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Brain glycogen metabolism is known to be involved in the learning and memory processes. Protein targeting to glycogen (PTG) is a crucial molecule for glycogenesis, and its expression level is shown to be increased in the dorsal hippocampus during fear memory acquisition and recall, suggesting that PTG may contribute to the memory process. However, its detailed role in the dorsal hippocampus remains unclear. Therefore, we knocked down the expression of PTG in the dorsal hippocampus and attempted to analyze its function behaviorally. PTG expression was found to be enriched in astrocytes. Furthermore, short hairpin RNA against PTG suppressed the expression of PTG in astrocytes. Mice with knockdown of PTG in the dorsal hippocampus showed suppressed alternation behavior in the Y-maze test and reduced memory recall at the first hour after acquisition in the passive avoidance test. Knockdown of mouse dorsal hippocampal astrocyte-specific PTG also impaired working memory in the Y-maze test. GluR1, GluR2, and NR2a subunits expressions were significantly down-regulated in the dorsal hippocampus of mice in which PTG was knocked down. These results indicate that PTG in the dorsal hippocampal astrocytes may contribute to working and short-term memories by maintaining the expression of glutamate receptor subunits. Copyright © 2021 The Authors. Production and hosting by Elsevier B.V. All rights reserved.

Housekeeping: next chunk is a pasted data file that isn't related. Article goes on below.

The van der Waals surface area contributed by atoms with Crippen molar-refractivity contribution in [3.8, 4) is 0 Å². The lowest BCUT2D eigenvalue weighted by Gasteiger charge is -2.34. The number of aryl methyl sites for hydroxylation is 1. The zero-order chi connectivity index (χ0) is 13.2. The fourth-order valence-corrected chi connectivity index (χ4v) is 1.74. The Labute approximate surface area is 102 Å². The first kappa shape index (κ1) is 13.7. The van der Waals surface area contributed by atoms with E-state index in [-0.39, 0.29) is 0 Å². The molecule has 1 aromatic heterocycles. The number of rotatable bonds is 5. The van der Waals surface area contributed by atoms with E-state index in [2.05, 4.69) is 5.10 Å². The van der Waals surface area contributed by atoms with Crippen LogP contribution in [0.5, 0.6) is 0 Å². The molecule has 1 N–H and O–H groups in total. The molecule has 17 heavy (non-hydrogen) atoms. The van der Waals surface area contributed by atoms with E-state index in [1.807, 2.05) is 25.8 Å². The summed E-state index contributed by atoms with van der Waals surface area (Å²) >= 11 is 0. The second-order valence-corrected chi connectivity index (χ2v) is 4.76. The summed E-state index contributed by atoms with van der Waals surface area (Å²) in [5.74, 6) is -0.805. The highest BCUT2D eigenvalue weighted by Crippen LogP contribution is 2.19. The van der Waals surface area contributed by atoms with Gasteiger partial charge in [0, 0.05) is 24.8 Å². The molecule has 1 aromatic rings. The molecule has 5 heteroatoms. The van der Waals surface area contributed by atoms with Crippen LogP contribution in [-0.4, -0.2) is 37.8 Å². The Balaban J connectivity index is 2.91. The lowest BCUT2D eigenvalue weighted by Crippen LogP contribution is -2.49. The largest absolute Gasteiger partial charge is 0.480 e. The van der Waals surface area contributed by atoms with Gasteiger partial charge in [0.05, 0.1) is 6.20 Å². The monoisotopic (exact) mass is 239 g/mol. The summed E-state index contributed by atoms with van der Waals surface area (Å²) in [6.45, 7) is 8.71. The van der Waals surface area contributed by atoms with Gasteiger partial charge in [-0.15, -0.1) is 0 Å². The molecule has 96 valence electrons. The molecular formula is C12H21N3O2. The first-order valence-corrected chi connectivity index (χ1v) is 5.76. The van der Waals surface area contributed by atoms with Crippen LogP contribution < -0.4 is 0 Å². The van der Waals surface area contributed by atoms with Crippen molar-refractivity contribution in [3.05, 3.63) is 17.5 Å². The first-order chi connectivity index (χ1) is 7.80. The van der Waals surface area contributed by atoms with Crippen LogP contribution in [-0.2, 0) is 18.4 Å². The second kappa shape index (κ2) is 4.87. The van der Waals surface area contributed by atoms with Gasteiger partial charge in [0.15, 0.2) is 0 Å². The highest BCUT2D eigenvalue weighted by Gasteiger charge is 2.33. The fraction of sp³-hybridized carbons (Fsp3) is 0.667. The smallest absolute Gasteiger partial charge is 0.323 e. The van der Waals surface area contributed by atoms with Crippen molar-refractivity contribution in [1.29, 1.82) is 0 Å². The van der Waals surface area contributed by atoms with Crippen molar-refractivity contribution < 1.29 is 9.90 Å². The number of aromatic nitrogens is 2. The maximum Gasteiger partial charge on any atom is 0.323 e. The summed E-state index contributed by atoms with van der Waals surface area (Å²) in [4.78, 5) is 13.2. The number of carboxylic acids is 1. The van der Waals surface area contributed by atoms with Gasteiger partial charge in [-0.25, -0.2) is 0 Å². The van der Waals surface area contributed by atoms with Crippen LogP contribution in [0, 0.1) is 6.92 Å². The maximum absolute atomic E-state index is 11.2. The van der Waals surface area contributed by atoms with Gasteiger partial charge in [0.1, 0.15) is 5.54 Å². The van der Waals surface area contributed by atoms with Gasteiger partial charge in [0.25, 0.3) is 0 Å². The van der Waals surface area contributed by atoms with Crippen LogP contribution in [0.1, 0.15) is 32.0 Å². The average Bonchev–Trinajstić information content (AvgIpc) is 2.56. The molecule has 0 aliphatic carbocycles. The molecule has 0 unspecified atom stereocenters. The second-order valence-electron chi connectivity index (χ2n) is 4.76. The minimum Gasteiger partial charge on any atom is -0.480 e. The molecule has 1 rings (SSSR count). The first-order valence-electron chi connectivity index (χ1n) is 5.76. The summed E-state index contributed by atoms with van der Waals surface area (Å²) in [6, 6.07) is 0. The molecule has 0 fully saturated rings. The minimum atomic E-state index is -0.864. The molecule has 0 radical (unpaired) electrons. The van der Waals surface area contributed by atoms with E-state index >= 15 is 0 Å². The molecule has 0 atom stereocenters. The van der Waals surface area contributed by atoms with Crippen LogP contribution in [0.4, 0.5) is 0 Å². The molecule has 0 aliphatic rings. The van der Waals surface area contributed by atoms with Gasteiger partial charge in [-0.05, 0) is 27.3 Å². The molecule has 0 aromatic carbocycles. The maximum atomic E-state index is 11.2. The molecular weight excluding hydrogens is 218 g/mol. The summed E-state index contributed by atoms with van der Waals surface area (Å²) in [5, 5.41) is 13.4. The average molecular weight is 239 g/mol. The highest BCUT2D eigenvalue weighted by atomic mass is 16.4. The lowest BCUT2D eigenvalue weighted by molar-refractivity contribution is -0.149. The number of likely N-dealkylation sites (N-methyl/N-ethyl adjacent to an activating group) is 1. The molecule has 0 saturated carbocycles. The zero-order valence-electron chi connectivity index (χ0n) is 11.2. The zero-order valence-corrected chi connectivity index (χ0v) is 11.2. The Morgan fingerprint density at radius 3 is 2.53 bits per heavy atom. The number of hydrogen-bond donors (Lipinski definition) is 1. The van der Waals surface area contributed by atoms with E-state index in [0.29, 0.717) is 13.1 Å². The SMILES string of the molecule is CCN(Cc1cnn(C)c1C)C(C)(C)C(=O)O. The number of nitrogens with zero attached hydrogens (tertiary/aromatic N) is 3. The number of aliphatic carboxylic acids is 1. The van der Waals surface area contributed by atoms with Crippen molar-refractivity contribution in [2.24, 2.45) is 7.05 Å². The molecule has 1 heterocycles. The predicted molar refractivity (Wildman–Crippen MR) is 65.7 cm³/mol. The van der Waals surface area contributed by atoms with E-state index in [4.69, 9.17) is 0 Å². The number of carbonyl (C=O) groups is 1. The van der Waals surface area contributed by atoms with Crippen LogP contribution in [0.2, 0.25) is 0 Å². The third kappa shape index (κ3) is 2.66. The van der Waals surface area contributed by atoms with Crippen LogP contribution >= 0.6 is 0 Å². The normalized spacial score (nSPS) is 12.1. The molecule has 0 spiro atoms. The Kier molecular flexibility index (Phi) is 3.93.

Yuki Kambe, Thu Nguyen Thi, Kohei Hashiguchi, Yoshimune Sameshima, Akira Yamashita, Takashi Kurihara, Atsuro Miyata. The dorsal hippocampal protein targeting to glycogen maintains ionotropic glutamate receptor subunits expression and contributes to working and short-term memories in mice. Journal of pharmacological sciences. 2022 Jan;148(1):108-115

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PMID: 34924114

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